South Carolina Primary Winners and Losers

PHOTO: Republican presidential hopeful former Speaker Newt Gingrich acknowledges his South Carolina Republican Primary win at election night headquarters January 21, 2012 in Columbia, South Carolina.
Paul J. Richards/AFP/Getty Images

It is the state that's never been wrong. Since its inception in 1980, the South Carolina primary has chosen the eventual Republican nominee every year.

And based on the millions of ad dollars that the four remaining GOP candidates and their supporting Super PACs poured into the Palmetto state, they were extremely aware of how important it was to win in Saturday's South Carolina primary.

If history is any indication, Mitt Romney and Rick Santorum should have had a leg up in the Palmetto state. No presidential candidate has ever won the South Carolina GOP primary without already having won in either Iowa or New Hampshire. Meaning Gingrich's upset victory was unprecedented in the state primary's 22-year history.

Despite historical precedence, Gingrich - who came in fourth in both Iowa and New Hampshire - took the top spot in South Carolina with 41 percent of the vote, beating Romney by 13 percentage points. Santorum finished third with 17 percent and Ron Paul came in fourth with 13 percent of the vote.

Here's a look back at the past winners and losers of the South Carolina Primary:

PHOTO: South Carolina Primary Winners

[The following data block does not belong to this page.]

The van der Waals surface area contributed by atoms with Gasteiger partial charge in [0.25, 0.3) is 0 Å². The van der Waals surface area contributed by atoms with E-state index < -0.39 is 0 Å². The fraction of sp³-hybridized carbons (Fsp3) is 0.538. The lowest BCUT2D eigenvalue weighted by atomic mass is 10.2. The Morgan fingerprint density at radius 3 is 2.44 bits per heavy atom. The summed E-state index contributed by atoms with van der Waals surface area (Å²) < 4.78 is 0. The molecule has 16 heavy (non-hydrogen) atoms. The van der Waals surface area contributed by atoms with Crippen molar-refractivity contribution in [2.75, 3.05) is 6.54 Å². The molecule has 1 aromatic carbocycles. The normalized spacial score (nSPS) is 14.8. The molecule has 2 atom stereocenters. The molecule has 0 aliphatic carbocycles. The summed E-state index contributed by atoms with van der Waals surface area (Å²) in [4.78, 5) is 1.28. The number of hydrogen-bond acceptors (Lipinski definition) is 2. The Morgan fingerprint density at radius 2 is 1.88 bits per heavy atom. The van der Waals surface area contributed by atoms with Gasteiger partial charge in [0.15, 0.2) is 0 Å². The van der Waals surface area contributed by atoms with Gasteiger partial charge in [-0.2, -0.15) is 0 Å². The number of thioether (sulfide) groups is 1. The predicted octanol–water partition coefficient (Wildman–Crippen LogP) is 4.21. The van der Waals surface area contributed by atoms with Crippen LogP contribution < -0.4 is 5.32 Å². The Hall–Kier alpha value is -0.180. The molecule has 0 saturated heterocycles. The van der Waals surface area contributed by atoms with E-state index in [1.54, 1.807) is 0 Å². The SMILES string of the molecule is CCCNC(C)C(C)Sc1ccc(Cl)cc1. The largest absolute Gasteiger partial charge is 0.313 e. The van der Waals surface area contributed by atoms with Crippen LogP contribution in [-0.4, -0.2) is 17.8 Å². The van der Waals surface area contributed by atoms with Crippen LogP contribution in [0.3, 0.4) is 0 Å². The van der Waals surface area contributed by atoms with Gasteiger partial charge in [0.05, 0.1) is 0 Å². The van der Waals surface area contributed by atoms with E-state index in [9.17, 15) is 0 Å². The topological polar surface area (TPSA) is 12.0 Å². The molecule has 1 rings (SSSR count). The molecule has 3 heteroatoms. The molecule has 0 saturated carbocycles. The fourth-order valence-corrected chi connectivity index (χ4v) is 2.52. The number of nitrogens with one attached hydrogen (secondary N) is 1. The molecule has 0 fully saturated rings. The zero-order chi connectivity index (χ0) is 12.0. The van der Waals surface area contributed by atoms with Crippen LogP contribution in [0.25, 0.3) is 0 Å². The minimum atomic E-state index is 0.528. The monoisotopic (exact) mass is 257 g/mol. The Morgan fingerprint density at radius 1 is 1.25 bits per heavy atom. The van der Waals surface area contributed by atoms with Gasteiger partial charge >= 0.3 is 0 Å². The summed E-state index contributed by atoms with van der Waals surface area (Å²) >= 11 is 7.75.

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Presidential hopeful Sen. John McCain (R-AZ) speaks at a post-primary campaign rally January 19, 2008 in Charleston, South Carolina.
2008: John McCain and Barack Obama

In the hotly contested 2008 GOP primary race, John McCain squeaked by with a narrow win in South Carolina, so narrow, in fact, that he set a record for amassing the lowest percentage of votes out of any South Carolina primary winner. Only 33.2 percent of Republican voters cast their ballot for McCain. Mike Huckabee, who took first place in the Iowa caucus, came in a close second with 29.8 percent.

Leading up to the South Carolina primary on the Democratic side, Barack Obama and Hillary Clinton were neck-and-neck, with Obama having won in Iowa and Nevada, and Clinton riding her victory in New Hampshire. As the first state with a large African-American population to vote in the 2008 primary, South Carolina was vital to Obama, who ended up winning with 55 percent of the votes.

PHOTO: South Carolina Primary Winners
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US Senator and Democratic presidential hopeful John Edwards of North Carolina acknowledges cheers from supporters following his victory in the South Carolina state primary 03 February 2004 in Columbia, SC.
2004: John Edwards

Sen. John Edwards achieved an upset win in South Carolina during the state's 2004 Democratic primary, breaking rival Sen. John Kerry's two-win streak in Iowa and New Hampshire. South Carolina would be one of only two states Edwards won before conceding the nomination to Kerry.

Kerry lost the close general election to incumbent Republican president George W. Bush.

PHOTO: South Carolina Primary Winners
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Republican Presedential hopeful and Texas Governor George W. Bush acknowledges supporters with his wife Laura at a post-primary party on 19 February, 2000 at the Columbia Sheraton convention center ballroom in Columbia, S.C.
2000: George W. Bush and Al Gore

The 2000 GOP primary in South Carolina had the highest turnout in history, with more than half a million Republican voters casting a ballot.

After losing badly to John McCain in New Hampshire, Texas Gov. George W. Bush desperately needed a win in South Carolina, something the Texan achieved mightily. Bush beat McCain by 12 percentage points and went on to win both the GOP nomination and the general election.